Feature Writing Tips
By Jenny Beatrice, Walrus Contributor
Writing for the sake of the craft is a fulfilling endeavor, but sometimes a girl needs to eat! The fine art of feature writing can partner your passion with a paycheck. As opposed to the “5 W’s” of a just-the-facts news item, a feature allows you to dive deep and bring the reader into the drama and emotion of the story.
Although I have been writing since I could hold a pencil, it took practice to master the skill of creating a feature that tells a story authentic to the subject while still using my own voice. Here are some tips that have helped me keep my blood pressure down while churning out articles that appeal to the reader.
Pick a Focus, Any Focus
Every story has endless angles, but unless you want to be lost in a pile of notes, transcripts and despair (don’t ask) I recommend narrowing it down before you begin your research and writing. Even if you are not familiar with the given topic or person at the outset, you should have your purpose and audience clearly defined. This will help guide your research and interview questions, which ultimately makes the writing process easier.
Knowing your focus is not the same as knowing what you are going to write before you learn the facts and meet your subject. Once you begin, you may discover an unexpected angle you want to explore or that you are going down a dead end. This is where your preparation allows you to adjust while staying true to the purpose of the article.
Letting Go of Your Darlings
Guaranteed, you are going to gather more information than you are able to put in the article. These bits and pieces are valuable to you as the back story, but you have to accept that all your fascinating facts and darling quotes are not going to make it to press. To make the painful elimination process easier, ask yourself, “What does the audience need to know to support my focus and serve my purpose?”
Reeling Them In
It is worth taking up your precious word count to start off with a great hook. Catch the reader’s attention with emotion and drama by using description, storytelling or quotes to set the tone. This is the time for your creative writing skills to shine.
For example, the following excerpt is from an introduction to an article I wrote about a Sister of St. Joseph of Carondelet who is a nurse practitioner at a clinic in Gulu, Africa. She told me about her experience and I turned it into an “opening scene.” (Although I interviewed her in my office in St. Louis, many people asked me when I had the time to go to Africa!)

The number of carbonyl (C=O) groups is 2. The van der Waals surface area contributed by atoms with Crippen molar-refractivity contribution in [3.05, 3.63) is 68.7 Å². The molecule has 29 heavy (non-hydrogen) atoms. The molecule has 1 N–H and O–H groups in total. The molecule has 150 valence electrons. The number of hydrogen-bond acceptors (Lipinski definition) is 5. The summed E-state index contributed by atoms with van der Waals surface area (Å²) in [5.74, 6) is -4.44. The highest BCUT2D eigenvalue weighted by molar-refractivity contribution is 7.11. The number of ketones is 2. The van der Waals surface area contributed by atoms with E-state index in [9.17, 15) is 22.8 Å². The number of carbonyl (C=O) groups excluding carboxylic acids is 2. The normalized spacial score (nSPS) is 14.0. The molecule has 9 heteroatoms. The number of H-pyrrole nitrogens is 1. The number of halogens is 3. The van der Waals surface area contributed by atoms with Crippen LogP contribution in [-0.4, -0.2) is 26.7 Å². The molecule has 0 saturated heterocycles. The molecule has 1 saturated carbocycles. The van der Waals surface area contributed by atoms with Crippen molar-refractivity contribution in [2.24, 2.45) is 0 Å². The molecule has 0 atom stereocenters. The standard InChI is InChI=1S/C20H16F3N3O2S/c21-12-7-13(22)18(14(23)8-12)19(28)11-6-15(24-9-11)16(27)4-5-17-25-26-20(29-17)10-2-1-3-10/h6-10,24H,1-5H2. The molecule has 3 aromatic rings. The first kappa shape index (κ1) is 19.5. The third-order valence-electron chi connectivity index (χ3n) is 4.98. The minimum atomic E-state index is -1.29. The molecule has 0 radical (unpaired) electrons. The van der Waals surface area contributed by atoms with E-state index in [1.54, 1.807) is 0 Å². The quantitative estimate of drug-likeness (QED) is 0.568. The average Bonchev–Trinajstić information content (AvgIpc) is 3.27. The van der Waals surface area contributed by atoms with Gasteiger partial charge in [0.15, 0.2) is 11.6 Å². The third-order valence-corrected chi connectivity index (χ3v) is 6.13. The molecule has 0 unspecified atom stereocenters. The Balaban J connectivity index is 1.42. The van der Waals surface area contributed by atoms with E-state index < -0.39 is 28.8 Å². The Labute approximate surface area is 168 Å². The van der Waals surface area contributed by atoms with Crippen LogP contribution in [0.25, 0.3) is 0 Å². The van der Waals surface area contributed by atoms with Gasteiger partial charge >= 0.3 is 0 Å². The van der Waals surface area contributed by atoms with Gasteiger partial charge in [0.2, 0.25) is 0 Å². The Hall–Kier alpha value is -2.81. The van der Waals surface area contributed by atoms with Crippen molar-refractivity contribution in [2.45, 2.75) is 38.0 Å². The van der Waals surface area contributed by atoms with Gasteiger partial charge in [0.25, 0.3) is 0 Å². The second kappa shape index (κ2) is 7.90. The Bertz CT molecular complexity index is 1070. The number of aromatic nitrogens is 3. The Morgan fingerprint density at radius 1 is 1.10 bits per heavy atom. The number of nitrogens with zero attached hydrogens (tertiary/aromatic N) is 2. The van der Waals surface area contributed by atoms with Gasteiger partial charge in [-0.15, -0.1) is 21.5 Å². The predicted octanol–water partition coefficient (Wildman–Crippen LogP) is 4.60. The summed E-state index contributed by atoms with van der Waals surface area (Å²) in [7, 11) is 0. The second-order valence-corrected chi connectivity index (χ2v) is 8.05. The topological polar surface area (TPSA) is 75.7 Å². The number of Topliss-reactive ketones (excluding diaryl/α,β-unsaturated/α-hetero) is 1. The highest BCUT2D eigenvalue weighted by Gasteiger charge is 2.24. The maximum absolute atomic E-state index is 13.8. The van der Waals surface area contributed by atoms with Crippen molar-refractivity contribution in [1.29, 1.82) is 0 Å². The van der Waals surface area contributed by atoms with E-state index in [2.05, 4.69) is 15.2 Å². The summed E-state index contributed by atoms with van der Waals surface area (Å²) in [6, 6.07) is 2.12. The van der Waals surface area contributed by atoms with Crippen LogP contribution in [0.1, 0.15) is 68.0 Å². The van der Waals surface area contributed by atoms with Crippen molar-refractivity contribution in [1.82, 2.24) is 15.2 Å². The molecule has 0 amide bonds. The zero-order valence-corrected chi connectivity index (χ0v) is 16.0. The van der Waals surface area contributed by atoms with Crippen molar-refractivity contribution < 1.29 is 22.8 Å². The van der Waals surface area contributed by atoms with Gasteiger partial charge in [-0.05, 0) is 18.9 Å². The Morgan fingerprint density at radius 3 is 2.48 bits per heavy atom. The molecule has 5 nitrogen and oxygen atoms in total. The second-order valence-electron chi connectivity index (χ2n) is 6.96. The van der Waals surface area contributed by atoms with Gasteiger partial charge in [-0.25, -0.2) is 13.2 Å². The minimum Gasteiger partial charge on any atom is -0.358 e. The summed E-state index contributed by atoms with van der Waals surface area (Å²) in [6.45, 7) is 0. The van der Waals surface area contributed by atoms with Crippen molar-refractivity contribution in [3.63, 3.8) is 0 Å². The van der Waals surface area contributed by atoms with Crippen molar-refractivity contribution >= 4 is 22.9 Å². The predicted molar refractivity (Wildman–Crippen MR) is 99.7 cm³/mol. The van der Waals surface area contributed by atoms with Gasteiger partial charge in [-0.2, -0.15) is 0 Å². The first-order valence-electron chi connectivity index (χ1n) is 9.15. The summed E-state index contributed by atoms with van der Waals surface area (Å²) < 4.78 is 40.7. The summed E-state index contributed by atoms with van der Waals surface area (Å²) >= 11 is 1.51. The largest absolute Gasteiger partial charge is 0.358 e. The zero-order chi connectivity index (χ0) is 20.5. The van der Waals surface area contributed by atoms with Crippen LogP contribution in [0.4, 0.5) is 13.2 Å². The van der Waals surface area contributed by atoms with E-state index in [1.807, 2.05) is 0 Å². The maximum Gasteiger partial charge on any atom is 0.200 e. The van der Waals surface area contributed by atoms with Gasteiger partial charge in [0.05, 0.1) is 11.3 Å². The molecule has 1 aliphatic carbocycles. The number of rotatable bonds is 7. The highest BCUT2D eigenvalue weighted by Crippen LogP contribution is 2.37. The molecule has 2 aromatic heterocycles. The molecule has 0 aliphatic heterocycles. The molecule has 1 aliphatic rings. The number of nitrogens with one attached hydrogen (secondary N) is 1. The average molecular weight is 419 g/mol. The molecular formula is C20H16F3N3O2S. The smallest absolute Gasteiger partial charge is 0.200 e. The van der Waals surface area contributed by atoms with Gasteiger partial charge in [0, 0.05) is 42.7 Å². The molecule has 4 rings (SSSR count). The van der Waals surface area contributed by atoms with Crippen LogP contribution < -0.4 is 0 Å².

Sister Jo Ann takes the paper book from her patient’s hands — it’s so old and fragile it practically crumbles to the touch. But she is fortunate to have this medical record, as incomplete as it may be.
Sometimes she just makes a chart out of scrap paper.
Ants march in over the windowsill that she leans on to make notes. Outside, by the shade of the mango tree, she sees the long line of people waiting to see her. Many are weary from walking hours in the hot sun. She thinks about how Americans feel if they wait in a doctor’s office for just 10 to 15 minutes while these patients have never uttered a whimper of complaint…
Breaking through the Block
Even though you have a plethora of words from your interviews and research, you can still get a mean case of writer’s block. Maybe you didn’t find your focus before you started. Maybe you can’t let go. Maybe you got lost in a Family Guy marathon and a package of Oreos. Whatever the case, when the deadline is looming, you have to break through—fast! Here are a couple of tricks that have helped me make it to the finish line:
Make a Test: Be the teacher and the student. Write down the questions that you are seeking to answer in your article. You can make it an “open book” test, but sometimes I set a time limit and write the answers from memory (a flashback to college and the good old Blue Book). The value of this speed round is that whatever comes to your mind instantly is probably what you need to tell the reader.
Make a Puzzle: It’s arts and crafts time, folks. I have literally taken pages of notes and quotes, cut them up and then arranged them in various ways until I landed on the final version. Cutting up the papers is a cathartic experience (no running with scissors, please) and the visual helps you see things in a new light.
Share Your Tips
Have any tips for feature writing? Share your wisdom with us in the “Comment” section below.
Read more writing tips on Walrus: